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Just when you’ve had enough of winter, Valley Rose Andromeda comes to the rescue. With the first sweet breath of spring, it lifts you up with a cheery display. Long chains of intricate, soft pink flowers appear in profusion, obscuring the shiny evergreen foliage. They exude a splendid perfume that’s not only people-pleasing, but also attractive to early-emerging pollinators like our gentle native mason bees. Late spring brings another treat with new growth that comes out a bright bronzy red color. For shady spaces, few specimens are as satisfying as this four-season charmer.
Japanese Pieris is often called Andromeda, although few who use that name realize the rather gruesome story behind it. According to Greek myth, Andromeda was a beautiful princess who was chained to a rock as an offering to a sea monster. The “chains” of flowers on this plant represent her own chains. (We’re happy to report that Perseus rescued the fair maiden before any harm was done.) Pieris is native to Japan, Taiwan, and eastern China. Valley Rose originated in the Willamette Valley at the Oregon State University Research Station near Aurora. It was a standout in the trial beds there for its pretty flowers and fine, clean foliage.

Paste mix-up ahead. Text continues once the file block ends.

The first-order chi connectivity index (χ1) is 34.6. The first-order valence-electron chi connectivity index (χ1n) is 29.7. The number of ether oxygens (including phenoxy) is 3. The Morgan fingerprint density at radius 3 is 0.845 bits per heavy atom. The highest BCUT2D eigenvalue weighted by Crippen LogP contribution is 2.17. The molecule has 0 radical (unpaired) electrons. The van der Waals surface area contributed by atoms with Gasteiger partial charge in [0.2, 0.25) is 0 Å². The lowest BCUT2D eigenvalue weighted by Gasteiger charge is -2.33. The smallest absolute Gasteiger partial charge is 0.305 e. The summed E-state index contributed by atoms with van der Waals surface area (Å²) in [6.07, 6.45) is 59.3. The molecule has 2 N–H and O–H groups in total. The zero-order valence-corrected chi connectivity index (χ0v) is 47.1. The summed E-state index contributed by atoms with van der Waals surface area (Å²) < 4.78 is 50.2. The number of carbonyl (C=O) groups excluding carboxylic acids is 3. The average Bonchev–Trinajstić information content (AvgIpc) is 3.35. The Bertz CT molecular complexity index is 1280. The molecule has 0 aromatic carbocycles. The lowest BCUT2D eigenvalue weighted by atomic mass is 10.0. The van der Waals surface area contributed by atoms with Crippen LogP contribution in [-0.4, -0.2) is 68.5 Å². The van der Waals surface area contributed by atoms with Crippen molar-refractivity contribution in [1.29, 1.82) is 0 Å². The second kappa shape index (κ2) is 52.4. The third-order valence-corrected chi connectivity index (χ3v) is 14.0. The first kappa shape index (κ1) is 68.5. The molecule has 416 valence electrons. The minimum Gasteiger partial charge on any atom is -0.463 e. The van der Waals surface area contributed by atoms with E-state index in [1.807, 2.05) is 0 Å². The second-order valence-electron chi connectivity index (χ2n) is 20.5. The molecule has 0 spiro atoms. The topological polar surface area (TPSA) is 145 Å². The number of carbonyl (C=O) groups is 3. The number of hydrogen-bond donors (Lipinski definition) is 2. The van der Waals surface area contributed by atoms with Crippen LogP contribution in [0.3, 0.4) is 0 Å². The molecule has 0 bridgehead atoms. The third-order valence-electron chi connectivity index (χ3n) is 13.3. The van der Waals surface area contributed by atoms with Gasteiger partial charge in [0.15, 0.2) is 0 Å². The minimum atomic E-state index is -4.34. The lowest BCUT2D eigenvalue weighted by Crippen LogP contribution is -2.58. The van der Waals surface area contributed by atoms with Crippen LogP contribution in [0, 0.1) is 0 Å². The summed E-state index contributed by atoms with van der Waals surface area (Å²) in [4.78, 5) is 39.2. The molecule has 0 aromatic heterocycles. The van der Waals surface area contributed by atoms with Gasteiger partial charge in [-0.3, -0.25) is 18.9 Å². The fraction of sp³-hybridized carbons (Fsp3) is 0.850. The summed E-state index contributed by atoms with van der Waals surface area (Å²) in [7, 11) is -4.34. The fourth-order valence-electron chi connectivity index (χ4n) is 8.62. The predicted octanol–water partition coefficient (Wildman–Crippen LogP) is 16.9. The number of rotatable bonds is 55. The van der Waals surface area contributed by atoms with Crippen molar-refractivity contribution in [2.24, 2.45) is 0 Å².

Andromeda is in the same family as Rhododendrons, Azaleas, and Blueberries. This family of plants in general likes moist but well-drained, acid soils with lots of organic matter, and Valley Rose Andromeda is no exception. Many of these plants also like afternoon shade in hot climates, and it is in a bit of shade where this Andromeda shines its brightest. If Azaleas and Rhododendrons do well in your area, then Valley Rose may be a natural to invite into your landscape.
How to Grow
Not a plant for regions with extremes of heat and cold, Andromeda prefers the more moderate temperatures of its Japanese homeland and does best where those conditions can be replicated. Plant Valley Rose Andromeda in acidic, moisture-retentive but not boggy soil in a site protected from both intense afternoon sunlight and strong winds. Heavy clay soils that retain too much water invite a deadly root rot disease. On the other hand, drought can take its toll as well. Applying an organic mulch and providing a steady supply of water will help give Valley Rosewhat it needs to thrive.
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